Janet's story - Personal stories • Breast Cancer Foundation NZ

Janet's story

Janet (57) and her wife Jocelyn (59) were both diagnosed with breast cancer within three months of each other. Jocelyn’s cancer was detected through a routine mammogram last October and this prompted Janet, who hadn’t been keeping up with screening appointments, to book one straight away. Both women were lucky to have been diagnosed early as it saved them from more invasive treatment. Now Janet is hosting a Pink Ribbon Breakfast to raise vital funds for Breast Cancer Foundation NZ and awareness about the importance of early detection.

I just burst into laughter when I found out I had breast cancer. I know that’s a bizarre reaction, but it seemed inconceivable that it could happen to both of us at the same time.

Janet (left) & Jocelyn.jpg
Janet (left) with her wife, Jocelyn.

I’d been a bit slack about going for mammograms. I got a letter about it before Covid started but then we went into lockdown, then I was busy with work and I kept putting it off.

Once Jocelyn was diagnosed via a routine mammogram, it forced me to be more vigilant. We have friends who’ve been through breast cancer but that was never enough to spur me to act, it was only once it was brought so close to home. Breast cancer was never in my family so I had the view that it would never happen to me. When it happened to my wife I knew I couldn’t be casual about it anymore and I booked a mammogram straight away.

Jocelyn had a partial mastectomy of her left breast in November, did radiation therapy early this year and is now on endocrine treatment. My surgery was in February and I’m about to start on radiation. My type of breast cancer was described as ‘garden variety’ and I was assured it was highly treatable. It was the same with Jocelyn – we both were lucky to detect it early and we’ve both been spared from going through chemo.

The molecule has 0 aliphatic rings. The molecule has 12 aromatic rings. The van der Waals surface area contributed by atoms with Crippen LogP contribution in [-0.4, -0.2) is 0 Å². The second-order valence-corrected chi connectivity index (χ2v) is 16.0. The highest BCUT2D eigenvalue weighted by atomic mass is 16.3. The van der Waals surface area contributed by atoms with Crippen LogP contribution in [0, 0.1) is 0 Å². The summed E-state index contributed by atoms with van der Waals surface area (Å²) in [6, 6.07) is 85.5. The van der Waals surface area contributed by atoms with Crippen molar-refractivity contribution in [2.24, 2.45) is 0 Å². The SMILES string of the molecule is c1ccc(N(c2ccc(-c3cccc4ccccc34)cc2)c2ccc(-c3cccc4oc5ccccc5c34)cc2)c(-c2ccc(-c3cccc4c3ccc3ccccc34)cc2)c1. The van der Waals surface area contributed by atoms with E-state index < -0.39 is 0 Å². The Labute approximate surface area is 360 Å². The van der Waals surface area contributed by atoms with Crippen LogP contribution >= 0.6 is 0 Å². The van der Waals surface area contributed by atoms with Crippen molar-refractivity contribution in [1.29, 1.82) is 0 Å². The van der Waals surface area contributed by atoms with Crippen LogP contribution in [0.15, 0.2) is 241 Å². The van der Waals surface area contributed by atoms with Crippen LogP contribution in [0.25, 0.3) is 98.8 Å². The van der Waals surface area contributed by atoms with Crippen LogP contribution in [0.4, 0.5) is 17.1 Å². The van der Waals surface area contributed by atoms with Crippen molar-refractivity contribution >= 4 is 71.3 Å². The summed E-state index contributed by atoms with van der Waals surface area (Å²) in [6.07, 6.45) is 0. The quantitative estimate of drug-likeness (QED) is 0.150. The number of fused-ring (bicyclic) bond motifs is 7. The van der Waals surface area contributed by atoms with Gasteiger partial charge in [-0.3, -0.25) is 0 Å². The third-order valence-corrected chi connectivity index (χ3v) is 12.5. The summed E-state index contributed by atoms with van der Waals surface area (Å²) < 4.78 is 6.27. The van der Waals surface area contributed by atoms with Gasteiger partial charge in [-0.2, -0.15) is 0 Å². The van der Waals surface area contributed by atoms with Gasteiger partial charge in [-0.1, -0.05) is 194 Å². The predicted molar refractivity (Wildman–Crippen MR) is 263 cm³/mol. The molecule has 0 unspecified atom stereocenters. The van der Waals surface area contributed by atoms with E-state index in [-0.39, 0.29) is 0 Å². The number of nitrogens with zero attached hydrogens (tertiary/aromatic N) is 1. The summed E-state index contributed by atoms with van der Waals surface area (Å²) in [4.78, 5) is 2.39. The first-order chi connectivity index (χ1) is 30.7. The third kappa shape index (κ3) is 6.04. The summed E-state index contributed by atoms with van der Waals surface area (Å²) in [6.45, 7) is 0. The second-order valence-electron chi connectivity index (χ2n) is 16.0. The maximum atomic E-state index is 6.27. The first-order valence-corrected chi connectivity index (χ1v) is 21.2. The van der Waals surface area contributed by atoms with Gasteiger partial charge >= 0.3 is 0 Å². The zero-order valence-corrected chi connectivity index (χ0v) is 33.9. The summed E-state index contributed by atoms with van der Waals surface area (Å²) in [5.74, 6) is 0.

It’s been hard with both of us being diagnosed, but also strangely comforting as we go through it together. You can feel pretty flat at times so we’ve buoyed each other up. We’ve been able to talk about things so freely, and we have a real understanding of what the other is going through.

Until Jocelyn was diagnosed, breast cancer wasn’t ever something I really thought about. But now that we’ve both been through it, I wanted to do some fundraising to give back for the amazing care and support we both received.

Hosting a Pink Ribbon Breakfast is my way of celebrating good health and sharing our journey. It’s a good way to prompt more women to go for mammograms. It’s so easy not to keep up with screening appointments but in both of our cases, our cancers being detected early contributed to us recovering as well as we have. I also want to show other same-sex couples that this is our reality and that this could easily happen to another same-sex couple. If speaking out helps other women then it’s worthwhile.

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